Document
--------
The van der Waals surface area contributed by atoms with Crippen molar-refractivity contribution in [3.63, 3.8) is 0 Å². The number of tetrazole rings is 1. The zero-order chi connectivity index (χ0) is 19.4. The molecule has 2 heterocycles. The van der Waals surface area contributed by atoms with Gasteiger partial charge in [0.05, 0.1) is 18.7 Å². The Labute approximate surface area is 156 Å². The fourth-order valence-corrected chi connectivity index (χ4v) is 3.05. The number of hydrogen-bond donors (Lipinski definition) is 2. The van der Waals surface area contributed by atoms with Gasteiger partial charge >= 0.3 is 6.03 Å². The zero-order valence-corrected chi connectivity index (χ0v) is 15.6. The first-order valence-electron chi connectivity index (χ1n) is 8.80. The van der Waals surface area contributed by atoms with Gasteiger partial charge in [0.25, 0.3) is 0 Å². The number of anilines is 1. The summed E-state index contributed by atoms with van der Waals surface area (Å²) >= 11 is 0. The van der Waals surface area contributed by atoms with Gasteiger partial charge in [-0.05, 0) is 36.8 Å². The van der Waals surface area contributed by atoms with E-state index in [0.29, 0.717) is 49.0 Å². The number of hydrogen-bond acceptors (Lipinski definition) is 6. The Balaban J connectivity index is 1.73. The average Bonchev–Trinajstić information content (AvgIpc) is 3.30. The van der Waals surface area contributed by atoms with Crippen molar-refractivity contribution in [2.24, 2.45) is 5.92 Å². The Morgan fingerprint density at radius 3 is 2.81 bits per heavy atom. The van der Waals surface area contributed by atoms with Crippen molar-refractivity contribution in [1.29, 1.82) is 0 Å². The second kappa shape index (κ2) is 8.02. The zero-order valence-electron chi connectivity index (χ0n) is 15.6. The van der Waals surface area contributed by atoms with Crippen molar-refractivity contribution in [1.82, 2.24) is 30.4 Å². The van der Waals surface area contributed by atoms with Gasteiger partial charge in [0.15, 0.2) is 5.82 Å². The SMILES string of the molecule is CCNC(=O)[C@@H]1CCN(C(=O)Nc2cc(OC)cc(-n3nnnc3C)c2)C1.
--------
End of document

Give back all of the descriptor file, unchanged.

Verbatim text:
The van der Waals surface area contributed by atoms with Crippen molar-refractivity contribution in [3.63, 3.8) is 0 Å². The number of tetrazole rings is 1. The zero-order chi connectivity index (χ0) is 19.4. The molecule has 2 heterocycles. The van der Waals surface area contributed by atoms with Gasteiger partial charge in [0.05, 0.1) is 18.7 Å². The Labute approximate surface area is 156 Å². The fourth-order valence-corrected chi connectivity index (χ4v) is 3.05. The number of hydrogen-bond donors (Lipinski definition) is 2. The van der Waals surface area contributed by atoms with Gasteiger partial charge >= 0.3 is 6.03 Å². The zero-order valence-corrected chi connectivity index (χ0v) is 15.6. The first-order valence-electron chi connectivity index (χ1n) is 8.80. The van der Waals surface area contributed by atoms with Gasteiger partial charge in [0.25, 0.3) is 0 Å². The number of anilines is 1. The summed E-state index contributed by atoms with van der Waals surface area (Å²) >= 11 is 0. The van der Waals surface area contributed by atoms with Gasteiger partial charge in [-0.05, 0) is 36.8 Å². The van der Waals surface area contributed by atoms with E-state index in [0.29, 0.717) is 49.0 Å². The number of hydrogen-bond acceptors (Lipinski definition) is 6. The Balaban J connectivity index is 1.73. The average Bonchev–Trinajstić information content (AvgIpc) is 3.30. The van der Waals surface area contributed by atoms with Crippen molar-refractivity contribution in [2.24, 2.45) is 5.92 Å². The Morgan fingerprint density at radius 3 is 2.81 bits per heavy atom. The van der Waals surface area contributed by atoms with Crippen molar-refractivity contribution in [1.29, 1.82) is 0 Å². The second kappa shape index (κ2) is 8.02. The zero-order valence-electron chi connectivity index (χ0n) is 15.6. The van der Waals surface area contributed by atoms with Crippen molar-refractivity contribution in [1.82, 2.24) is 30.4 Å². The van der Waals surface area contributed by atoms with Gasteiger partial charge in [0.15, 0.2) is 5.82 Å². The SMILES string of the molecule is CCNC(=O)[C@@H]1CCN(C(=O)Nc2cc(OC)cc(-n3nnnc3C)c2)C1.